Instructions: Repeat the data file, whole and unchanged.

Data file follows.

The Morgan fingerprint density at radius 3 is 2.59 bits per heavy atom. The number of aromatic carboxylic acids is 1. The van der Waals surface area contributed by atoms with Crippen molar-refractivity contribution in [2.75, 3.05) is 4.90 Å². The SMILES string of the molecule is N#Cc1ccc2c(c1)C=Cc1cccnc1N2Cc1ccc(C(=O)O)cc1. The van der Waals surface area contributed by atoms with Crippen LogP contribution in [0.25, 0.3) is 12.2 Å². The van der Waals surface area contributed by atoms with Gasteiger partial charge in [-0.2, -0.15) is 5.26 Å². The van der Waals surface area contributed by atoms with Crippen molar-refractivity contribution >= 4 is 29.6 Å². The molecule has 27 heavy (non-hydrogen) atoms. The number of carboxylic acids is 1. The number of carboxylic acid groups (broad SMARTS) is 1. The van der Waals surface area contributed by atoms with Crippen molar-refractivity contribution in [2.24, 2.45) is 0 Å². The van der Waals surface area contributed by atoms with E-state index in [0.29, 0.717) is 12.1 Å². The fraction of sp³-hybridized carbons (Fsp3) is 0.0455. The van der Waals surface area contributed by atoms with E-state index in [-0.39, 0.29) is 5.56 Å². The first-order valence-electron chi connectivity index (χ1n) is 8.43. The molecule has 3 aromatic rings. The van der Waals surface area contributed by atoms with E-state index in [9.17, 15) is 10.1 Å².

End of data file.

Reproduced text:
The Morgan fingerprint density at radius 3 is 2.59 bits per heavy atom. The number of aromatic carboxylic acids is 1. The van der Waals surface area contributed by atoms with Crippen molar-refractivity contribution in [2.75, 3.05) is 4.90 Å². The SMILES string of the molecule is N#Cc1ccc2c(c1)C=Cc1cccnc1N2Cc1ccc(C(=O)O)cc1. The van der Waals surface area contributed by atoms with Crippen LogP contribution in [0.25, 0.3) is 12.2 Å². The van der Waals surface area contributed by atoms with Gasteiger partial charge in [-0.2, -0.15) is 5.26 Å². The van der Waals surface area contributed by atoms with Crippen molar-refractivity contribution >= 4 is 29.6 Å². The molecule has 27 heavy (non-hydrogen) atoms. The number of carboxylic acids is 1. The number of carboxylic acid groups (broad SMARTS) is 1. The van der Waals surface area contributed by atoms with Crippen molar-refractivity contribution in [2.24, 2.45) is 0 Å². The van der Waals surface area contributed by atoms with E-state index in [0.29, 0.717) is 12.1 Å². The fraction of sp³-hybridized carbons (Fsp3) is 0.0455. The van der Waals surface area contributed by atoms with E-state index in [-0.39, 0.29) is 5.56 Å². The first-order valence-electron chi connectivity index (χ1n) is 8.43. The molecule has 3 aromatic rings. The van der Waals surface area contributed by atoms with E-state index in [9.17, 15) is 10.1 Å².